Glimpses of CityFolk, the Sept. 16-18 music festival at Lansdowne Park.

Live music successfully made its return to the city of Ottawa this past weekend with a stripped down version of the CityFolk festival. 

The weekend-long event kicked off the first of two in the lineup of Ottawa Fall Festivals, put on by the organizers of CityFolk and RBC Ottawa Bluesfest. CityFolk took place Sept. 16-18 and a version of Bluesfest starts tonight and runs to Sept. 25 on the Great Lawn at Lansdowne Park under continuing COVID-10 protocols.

Attendees walk towards the entrance of an outdoor concert event, red signs displaying social distancing rules and mask mandates are in the forefront.
Fans gather at the Great Lawn where they will provide proof of vaccination before entering the event on Saturday, Sept. 18. [Photo ⓒ Brynn Brieda]

CityFolk was one of Ottawa’s first large events since Ontario’s partial pandemic reopening in June. 

Attendance was limited to 5,000 a night and attendees had to provide proof of vaccination to enter the festival grounds. Masks were also mandatory while at the event. 

But that didn’t deter those in attendance from enjoying the show.

Country music fan Veronica Laplante said she was excited to see Dean Brody and The Reklaws, two of Canada’s top country acts. She visited the festival with a group of her friends, none of whom had been to a concert since before the pandemic. 

Country artists, The Reklaws, perform on lit stage with drummer behind them and guitarist to their left.
Country stars The Reklaws, a brother and sister act from rural Ontario, were headliners at the CityFolk festival Saturday night at Lansdowne Park. [Photo ⓒ Brynn Brieda]

“We’re all so excited to be here together, but I think it’s interesting seeing the different dynamics of people showing their proof of vaccination and trusting they’ll all wear their masks,” said Laplante. “I didn’t know what to expect really, but I think it’s a step in the right direction for sure. So it’s exciting.”

Chloe Watson did not experience as much of a shock to be in such a crowded place as the others did. 

“I lived in B.C. throughout most of the pandemic, so I haven’t experienced as tight of restrictions as people in Ontario have,” Watson said. “It’s different for me to see so many people wearing masks compared to across the country where it’s been optional for so long.”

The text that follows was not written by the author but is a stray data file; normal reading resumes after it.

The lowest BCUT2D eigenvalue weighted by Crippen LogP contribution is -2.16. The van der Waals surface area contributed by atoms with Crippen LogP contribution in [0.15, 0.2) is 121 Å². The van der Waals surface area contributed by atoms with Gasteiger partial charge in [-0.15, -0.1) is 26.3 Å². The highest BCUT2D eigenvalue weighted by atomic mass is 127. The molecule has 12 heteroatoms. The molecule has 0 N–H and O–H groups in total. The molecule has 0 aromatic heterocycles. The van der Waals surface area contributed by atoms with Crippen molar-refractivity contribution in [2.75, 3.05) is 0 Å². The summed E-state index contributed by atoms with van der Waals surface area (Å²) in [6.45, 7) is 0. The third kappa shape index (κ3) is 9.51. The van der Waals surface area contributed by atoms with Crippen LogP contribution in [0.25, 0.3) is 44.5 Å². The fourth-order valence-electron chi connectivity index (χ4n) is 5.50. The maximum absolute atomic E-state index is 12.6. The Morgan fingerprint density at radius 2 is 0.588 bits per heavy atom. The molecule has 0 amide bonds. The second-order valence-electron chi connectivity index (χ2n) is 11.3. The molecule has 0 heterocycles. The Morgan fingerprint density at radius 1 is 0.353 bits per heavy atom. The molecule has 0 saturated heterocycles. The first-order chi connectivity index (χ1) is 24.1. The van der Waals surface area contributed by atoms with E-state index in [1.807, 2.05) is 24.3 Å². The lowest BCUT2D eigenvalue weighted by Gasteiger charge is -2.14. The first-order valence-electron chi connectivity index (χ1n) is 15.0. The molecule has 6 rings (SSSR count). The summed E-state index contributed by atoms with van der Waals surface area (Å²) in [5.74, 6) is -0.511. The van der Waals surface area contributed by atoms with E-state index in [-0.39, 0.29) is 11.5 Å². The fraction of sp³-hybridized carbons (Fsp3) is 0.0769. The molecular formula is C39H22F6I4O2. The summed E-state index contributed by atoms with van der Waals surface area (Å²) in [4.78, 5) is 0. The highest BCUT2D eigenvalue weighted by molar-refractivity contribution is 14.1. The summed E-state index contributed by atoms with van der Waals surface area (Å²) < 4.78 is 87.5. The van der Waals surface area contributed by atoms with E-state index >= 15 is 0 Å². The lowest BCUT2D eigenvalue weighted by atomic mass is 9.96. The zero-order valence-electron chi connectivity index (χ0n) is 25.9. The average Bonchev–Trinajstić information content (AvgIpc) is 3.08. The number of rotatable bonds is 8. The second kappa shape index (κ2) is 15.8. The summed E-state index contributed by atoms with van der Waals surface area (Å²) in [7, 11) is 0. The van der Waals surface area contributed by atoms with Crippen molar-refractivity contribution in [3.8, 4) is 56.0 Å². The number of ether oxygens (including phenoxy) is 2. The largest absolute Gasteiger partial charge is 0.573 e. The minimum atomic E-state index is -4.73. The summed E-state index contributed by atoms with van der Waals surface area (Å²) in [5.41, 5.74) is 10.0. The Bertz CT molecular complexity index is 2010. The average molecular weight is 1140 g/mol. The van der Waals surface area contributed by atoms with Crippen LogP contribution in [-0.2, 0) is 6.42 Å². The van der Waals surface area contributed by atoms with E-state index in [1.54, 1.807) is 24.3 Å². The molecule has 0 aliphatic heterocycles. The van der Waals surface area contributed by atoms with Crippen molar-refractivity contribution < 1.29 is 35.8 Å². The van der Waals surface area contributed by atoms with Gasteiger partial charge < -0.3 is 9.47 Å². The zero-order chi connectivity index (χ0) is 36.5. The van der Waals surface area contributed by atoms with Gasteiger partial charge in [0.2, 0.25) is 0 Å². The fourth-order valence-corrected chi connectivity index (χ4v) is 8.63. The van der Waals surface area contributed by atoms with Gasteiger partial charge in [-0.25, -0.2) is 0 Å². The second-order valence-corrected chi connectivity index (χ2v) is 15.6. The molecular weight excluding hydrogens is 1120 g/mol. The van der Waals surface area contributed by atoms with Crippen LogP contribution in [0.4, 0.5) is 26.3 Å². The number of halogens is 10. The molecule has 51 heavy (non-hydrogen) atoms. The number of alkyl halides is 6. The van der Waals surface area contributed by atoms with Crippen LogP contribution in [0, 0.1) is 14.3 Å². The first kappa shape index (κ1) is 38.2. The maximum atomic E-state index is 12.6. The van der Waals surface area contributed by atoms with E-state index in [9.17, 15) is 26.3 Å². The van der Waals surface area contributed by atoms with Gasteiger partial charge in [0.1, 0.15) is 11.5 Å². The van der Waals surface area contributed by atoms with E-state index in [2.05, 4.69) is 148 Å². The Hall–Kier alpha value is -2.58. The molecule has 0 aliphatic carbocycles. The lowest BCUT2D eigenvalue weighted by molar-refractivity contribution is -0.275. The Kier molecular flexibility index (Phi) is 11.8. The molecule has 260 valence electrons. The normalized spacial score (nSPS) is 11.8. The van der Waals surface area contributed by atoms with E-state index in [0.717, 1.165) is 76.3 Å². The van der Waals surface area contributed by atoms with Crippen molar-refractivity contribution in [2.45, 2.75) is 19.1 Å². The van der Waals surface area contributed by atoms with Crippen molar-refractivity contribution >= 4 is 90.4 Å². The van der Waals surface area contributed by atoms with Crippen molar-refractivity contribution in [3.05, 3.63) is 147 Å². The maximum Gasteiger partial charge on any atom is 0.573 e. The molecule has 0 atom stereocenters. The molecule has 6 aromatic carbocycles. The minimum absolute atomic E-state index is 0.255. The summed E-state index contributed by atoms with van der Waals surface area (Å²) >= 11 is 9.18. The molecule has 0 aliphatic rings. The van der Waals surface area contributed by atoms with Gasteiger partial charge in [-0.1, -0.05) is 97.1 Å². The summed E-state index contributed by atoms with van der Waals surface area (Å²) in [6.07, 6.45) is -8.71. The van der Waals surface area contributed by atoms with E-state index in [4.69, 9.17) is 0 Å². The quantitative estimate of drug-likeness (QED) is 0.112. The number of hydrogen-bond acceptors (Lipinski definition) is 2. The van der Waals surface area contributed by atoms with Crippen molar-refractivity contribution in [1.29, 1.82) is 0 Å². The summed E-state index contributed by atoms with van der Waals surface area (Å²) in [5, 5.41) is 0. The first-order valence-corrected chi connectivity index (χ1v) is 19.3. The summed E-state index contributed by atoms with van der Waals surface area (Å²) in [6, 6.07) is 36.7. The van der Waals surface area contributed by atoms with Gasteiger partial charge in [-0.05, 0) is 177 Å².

Standing away from the crowds, Nicole, an event volunteer, watched as she admired the organizing team’s hard work. “It’s been so great volunteering this weekend and seeing so many people come together once again,” she said. 

“The whole weekend has gone smoothly and everyone has co-operated with the COVID restrictions. … I would consider it a successful kick-off and we can’t wait for Bluesfest next weekend.”

Thousands of fans slowly made their way onto the Great Lawn throughout Saturday evening, the third and final night of the festival. Spectators were able to watch from socially distanced lawn chairs at the back of the crowd, or together with other fans in front of the stage. 

Sophie McDonagh, a University of Ottawa student who attended with two friends, said she was glad to see the crowds in person. 

“People who want to attend have to know there’s risks in coming, but (the organizers) have done a great job placing protocols… I haven’t seen such a big crowd in almost two years, but knowing everyone here is fully vaccinated makes me feel so much safer,” she said. 

The crowd attending RBC Ottawa Bluesfest can expect a similar weekend. The same COVID-19 protocols will be in effect and fans are encouraged to stay within their group to promote social distancing.

“I think the organizers, staff and volunteers definitely took the extra steps that were needed in order to make sure we’re taking the right precautions to limit the outbreaks or the cases that could potentially unravel themselves after this,” said Laplante.

“If they want to have events like this in the future this is exactly what they need to do moving forward.”